Caetano Veloso | Theater Critic's Choice | Chicago Reader

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Caetano Veloso

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Brazilian legend Caetano Veloso has made only one new studio album since 1997's superb Livro, the powerful Noites do norte (Nonesuch). But he's released three live albums in the past five years, including the new double concert album Noites do norte ao vivo (also on Nonesuch). Here, Veloso reprises much of his last studio disc and, using songs by fellow countrymen Gilberto Gil, Jorge Ben, Antonio Carlos Jobim, and Marcos Valle, examines the role of slavery and African traditions in Brazilian culture. He also recontextualizes some of his own contributions: "Sugar Cane Fields Forever," from the experimental 1972 album Araca Azul, anticipated the dice-and-splice of hip-hop by nearly a decade; it's updated smartly into a battle between samba and electronic noise. In 1999 he made his Chicago debut at Ravinia in a performance that touched on most of the styles he's dipped into in his four-decade career. That concert was virtually a history of modern Brazilian music, featuring dance tunes driven by huge African rhythms, experiments in 12-tone serialism, and hushed bossa novas that hinted at the greatness of Joao Gilberto--and it managed to delight both the scantily clad women who stormed the stage to kiss their idol and the chin scratchers who grinned in their seats. Thursday, November 14, 8 PM, Chicago Theatre, 175 N. State; 312-443-1130 or 312-902-1500.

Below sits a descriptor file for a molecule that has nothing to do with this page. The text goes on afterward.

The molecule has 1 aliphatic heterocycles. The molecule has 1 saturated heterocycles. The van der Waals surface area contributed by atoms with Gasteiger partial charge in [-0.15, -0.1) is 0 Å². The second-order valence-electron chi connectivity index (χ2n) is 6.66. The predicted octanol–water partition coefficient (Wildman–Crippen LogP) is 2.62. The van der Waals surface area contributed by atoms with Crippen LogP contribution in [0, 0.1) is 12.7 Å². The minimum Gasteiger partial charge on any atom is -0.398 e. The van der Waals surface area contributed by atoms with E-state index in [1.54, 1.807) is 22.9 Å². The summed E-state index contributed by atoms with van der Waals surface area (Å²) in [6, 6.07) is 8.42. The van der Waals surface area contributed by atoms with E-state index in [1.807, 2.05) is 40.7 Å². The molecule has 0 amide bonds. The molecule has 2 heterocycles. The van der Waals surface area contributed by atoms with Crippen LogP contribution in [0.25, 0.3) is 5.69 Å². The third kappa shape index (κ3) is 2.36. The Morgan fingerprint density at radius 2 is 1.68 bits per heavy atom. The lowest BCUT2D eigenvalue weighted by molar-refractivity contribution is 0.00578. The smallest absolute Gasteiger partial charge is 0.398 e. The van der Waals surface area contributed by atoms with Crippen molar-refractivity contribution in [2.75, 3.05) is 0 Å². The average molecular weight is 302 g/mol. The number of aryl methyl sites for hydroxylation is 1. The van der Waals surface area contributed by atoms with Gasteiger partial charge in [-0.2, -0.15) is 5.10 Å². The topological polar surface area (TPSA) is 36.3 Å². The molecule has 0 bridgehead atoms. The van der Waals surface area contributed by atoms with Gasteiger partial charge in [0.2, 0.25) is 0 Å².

Art accompanying story in printed newspaper (not available in this archive): photo/Marcos Hermes.

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